Marco Rendon was reluctant to jump on the birria trend. The 35-year-old had spent 15 years cooking mostly Italian-centric food around Atlantic City at places owned by Luke Palladino, Wolfgang Puck, and Michael Symon and he’d now hoped to pay homage to flavors more traditional to his Oaxacan roots.
His wife, Karina Cipriani, suggested he try birria as a pop-up out of their home — and it took off. With little more than Instagram to advertise, Rendon sold enough braised beef tacos with consommé off his back porch during the winter months to open his own restaurant in May. Now he’s stuffing pizza boxes with a dozen warm birria tacos, guacamole, chips and salsa, and they’re flying out the front door of a former Sack O’ Subs in Northfield. Bringing one home and lifting the lid unleashes a fragrant steam that is an instant fiesta.
“I’m a birria guy now because that’s what made me,” says a now-converted Rendon.
Of course, the birria craze is everywhere. But Rendon’s is worth the hype, his beef marinated overnight in dried chilies and bay, then slow-cooked to silken shreds before it’s griddled with cheese inside tortillas and served alongside a dunking broth with profoundly earthy savor. There’s a stewed chicken version that’s equally delicious, and Rendon also sells a riff with ramen cooked inside that consommé, an uber-trend mash-up I was skeptical of — but ended up loving.
Rendon’s menu has expanded, with housemade tortillas cradling mahi-mahi or shredded oyster mushrooms lavished in al pastor spice for a smart veggie option. There’s also nod to his wife’s Colombian heritage with patacones, the flattened plantains fried crisp and piled high with hogao-sauced beef or shrimp with aromatic chorizo.
It’s the birria guy’s secret weapon.
“All the Colombians now know,” he said, “the patacones are our hidden gem.”
Taqueria Rendon, 201 Tilton Rd. Unit 2, Northfield, 609-568-5588; on Instagram @taqueria_rendon
Any meal tastes better with your toes in the sand. That’s why I’ve always had a fondness for the little brunch shack nestled between the dunes at the northern end of Ocean City. To my dismay, the long-running Northend Beach Grill closed due to a fire just weeks after my last visit in 2018. But the shack is thankfully now back under new ownership, the fast-growing HMRX Group, which has revived it as Sand House Kitchen with an updated style I recognize from its Dockside Kitchen and Drip ‘N Scoop.
The porch-ringed shanty has been lightly rehabbed ― its electricity still shorts out whenever they use a waffle iron, and there’s no public restroom, which is inconvenient considering they’ve added enough beachfront tables to seat 150.
The most obvious changes are in the menu, pricier than its predecessor but also featuring better ingredients and more scratch cooking, from the hand-cut home fries to the omelets (”we actually crack eggs here,” says executive chef Roseann Gotta). There are seafood upgrades available to lobster-top your burgers and avocado toast. Tacos scattered with tropical fruit salsa, blackened mahi sliders and poke bowls have also surged with next-gen diners over old-school beach grill favorites, says Gotta, who also says the somewhat random Hawaiian touches (fried SPAM!) reflect owner Robert Idell’s passion.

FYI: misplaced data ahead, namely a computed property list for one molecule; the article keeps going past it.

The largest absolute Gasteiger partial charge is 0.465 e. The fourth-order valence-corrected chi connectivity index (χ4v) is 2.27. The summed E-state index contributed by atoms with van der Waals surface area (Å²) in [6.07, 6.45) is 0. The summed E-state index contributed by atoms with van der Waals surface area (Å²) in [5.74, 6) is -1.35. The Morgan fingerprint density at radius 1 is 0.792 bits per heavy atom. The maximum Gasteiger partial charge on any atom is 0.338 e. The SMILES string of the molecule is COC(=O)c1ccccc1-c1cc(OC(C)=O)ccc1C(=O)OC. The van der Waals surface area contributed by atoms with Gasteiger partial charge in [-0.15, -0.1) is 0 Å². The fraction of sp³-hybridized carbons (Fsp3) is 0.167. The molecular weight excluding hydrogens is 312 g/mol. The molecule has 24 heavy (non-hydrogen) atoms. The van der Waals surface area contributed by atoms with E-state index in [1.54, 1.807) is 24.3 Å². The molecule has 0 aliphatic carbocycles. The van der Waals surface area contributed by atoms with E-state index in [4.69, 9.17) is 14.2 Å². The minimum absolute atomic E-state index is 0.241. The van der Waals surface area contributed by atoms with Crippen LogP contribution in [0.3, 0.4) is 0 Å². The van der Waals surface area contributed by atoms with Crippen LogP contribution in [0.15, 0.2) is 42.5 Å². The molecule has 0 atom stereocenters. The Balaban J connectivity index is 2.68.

I loved my hearty breakfast burrito, whose fluffy eggs were ribboned with thick-cut bacon, followed by a coconut-pineapple French toast that was essentially a breakfast dessert. I leaned into lighter fare at lunch with a bountiful seafood Cobb. Some recipes still need tweaks, like the pasty pancakes that stuck to the roof of my mouth — although it could have been the artificial pancake syrup Gotta says has since been upgraded to real maple.
Improvements are happening in real-time. One morning the kitchen won’t accommodate a gluten-free request, two days later it’s stocking gluten-free bread. And the cheerful young staff is trying hard, promptly bringing breakfast at my second visit, yes, even with the silverware to eat it. Sand House Kitchen, 9 Beach Rd., Ocean City, 609-938-9070; sandhousekitchen.com
Reuben Nuñez considers his return to Cape May’s Promenade a homecoming. He essentially grew up there as a teenager cooking alongside his late father at Henry’s on the Beach, where they’d crank out hundreds of pancake breakfasts then serve hundreds more fried seafood combos a day to this resort’s tourist trade.
But both Nuñez and Cape May have evolved. Nuñez, 33, is now an established restaurateur who just opened the second branch of El Pueblo, a 5-year-old taqueria in North Cape May that’s wildly popular with locals both within and beyond the area’s growing Mexican community. Judging from the crowds already clamoring for one of the four shady boardwalk tables in front of takeout-centric Pueblo 2, the converted pizzeria Nuñez recently took over just a few doors down from the old Henry’s space (now Mermaids), Cape May’s visitors are eager to embrace Nuñez’ uncompromising takes on his family’s Oaxacan recipes. Many are prepped by his tireless mother, Lucia Martinez.
Her chorizo remains among my favorites, its guajillo-scented crumbles almost fluffy over crispy masa sope rounds. And there are many other specialties I crave, from the tangy shrimp cocktail and chunky fresh guacamole to chilaquiles doused in red mole and any of the flavorful marinated meats available as tacos over Nuñez’s handmade tortillas. Tender lengua. Fat-crisped chunks of carnitas. Roasty bits of chile-flared al pastor studded with charred pineapple. Or the hearty campechanos combo of chorizo, steak and chicharrones, which Nuñez loves to amp further with a fried egg and lavish over a bountiful rice bowl that will put Chipotle’s burrito bowls to shame — a surprise hit at the original El Pueblo, too.
“My Mexican customers in North Cape May didn’t initially want to get the rice bowls because they thought they were too Americanized,” he said. “But now, guess what: They love them too.”
El Pueblo Taqueria 2, 730 Beach Ave., Cape May, 609-600-1107; elpueblotaqueria.com